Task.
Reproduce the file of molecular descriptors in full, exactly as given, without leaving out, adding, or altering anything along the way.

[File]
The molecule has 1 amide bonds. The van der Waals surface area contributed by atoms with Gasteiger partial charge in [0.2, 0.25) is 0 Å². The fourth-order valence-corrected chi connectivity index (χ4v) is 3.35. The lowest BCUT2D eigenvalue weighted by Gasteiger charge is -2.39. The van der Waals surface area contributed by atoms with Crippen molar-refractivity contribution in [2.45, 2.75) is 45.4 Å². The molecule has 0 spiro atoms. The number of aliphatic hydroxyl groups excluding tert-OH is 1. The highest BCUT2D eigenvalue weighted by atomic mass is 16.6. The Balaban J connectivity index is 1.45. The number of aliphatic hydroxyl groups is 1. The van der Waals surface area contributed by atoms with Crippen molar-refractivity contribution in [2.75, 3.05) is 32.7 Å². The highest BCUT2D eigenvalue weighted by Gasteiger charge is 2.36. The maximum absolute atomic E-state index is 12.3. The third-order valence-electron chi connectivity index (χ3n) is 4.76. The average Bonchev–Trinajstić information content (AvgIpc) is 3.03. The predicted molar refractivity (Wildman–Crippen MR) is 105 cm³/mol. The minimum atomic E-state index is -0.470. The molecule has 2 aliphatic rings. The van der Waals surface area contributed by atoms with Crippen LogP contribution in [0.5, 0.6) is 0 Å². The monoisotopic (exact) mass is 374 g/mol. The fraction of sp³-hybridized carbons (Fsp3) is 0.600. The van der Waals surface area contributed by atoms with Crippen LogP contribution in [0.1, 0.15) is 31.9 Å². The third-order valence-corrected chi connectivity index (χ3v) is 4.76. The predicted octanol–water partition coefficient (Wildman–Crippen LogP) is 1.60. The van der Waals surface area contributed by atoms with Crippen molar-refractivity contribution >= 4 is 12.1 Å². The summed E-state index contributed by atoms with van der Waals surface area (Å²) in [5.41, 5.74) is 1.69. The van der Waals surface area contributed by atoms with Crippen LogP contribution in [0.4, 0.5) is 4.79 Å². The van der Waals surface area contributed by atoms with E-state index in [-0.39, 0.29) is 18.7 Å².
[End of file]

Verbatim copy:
The molecule has 1 amide bonds. The van der Waals surface area contributed by atoms with Gasteiger partial charge in [0.2, 0.25) is 0 Å². The fourth-order valence-corrected chi connectivity index (χ4v) is 3.35. The lowest BCUT2D eigenvalue weighted by Gasteiger charge is -2.39. The van der Waals surface area contributed by atoms with Crippen molar-refractivity contribution in [2.45, 2.75) is 45.4 Å². The molecule has 0 spiro atoms. The number of aliphatic hydroxyl groups excluding tert-OH is 1. The highest BCUT2D eigenvalue weighted by atomic mass is 16.6. The Balaban J connectivity index is 1.45. The number of aliphatic hydroxyl groups is 1. The van der Waals surface area contributed by atoms with Crippen molar-refractivity contribution in [2.75, 3.05) is 32.7 Å². The highest BCUT2D eigenvalue weighted by Gasteiger charge is 2.36. The maximum absolute atomic E-state index is 12.3. The third-order valence-electron chi connectivity index (χ3n) is 4.76. The average Bonchev–Trinajstić information content (AvgIpc) is 3.03. The predicted molar refractivity (Wildman–Crippen MR) is 105 cm³/mol. The minimum atomic E-state index is -0.470. The molecule has 2 aliphatic rings. The van der Waals surface area contributed by atoms with Crippen LogP contribution in [0.5, 0.6) is 0 Å². The monoisotopic (exact) mass is 374 g/mol. The fraction of sp³-hybridized carbons (Fsp3) is 0.600. The van der Waals surface area contributed by atoms with Crippen LogP contribution in [0.1, 0.15) is 31.9 Å². The third-order valence-corrected chi connectivity index (χ3v) is 4.76. The predicted octanol–water partition coefficient (Wildman–Crippen LogP) is 1.60. The van der Waals surface area contributed by atoms with Crippen molar-refractivity contribution >= 4 is 12.1 Å². The summed E-state index contributed by atoms with van der Waals surface area (Å²) in [5.41, 5.74) is 1.69. The van der Waals surface area contributed by atoms with Crippen LogP contribution in [0.4, 0.5) is 4.79 Å². The van der Waals surface area contributed by atoms with E-state index in [-0.39, 0.29) is 18.7 Å².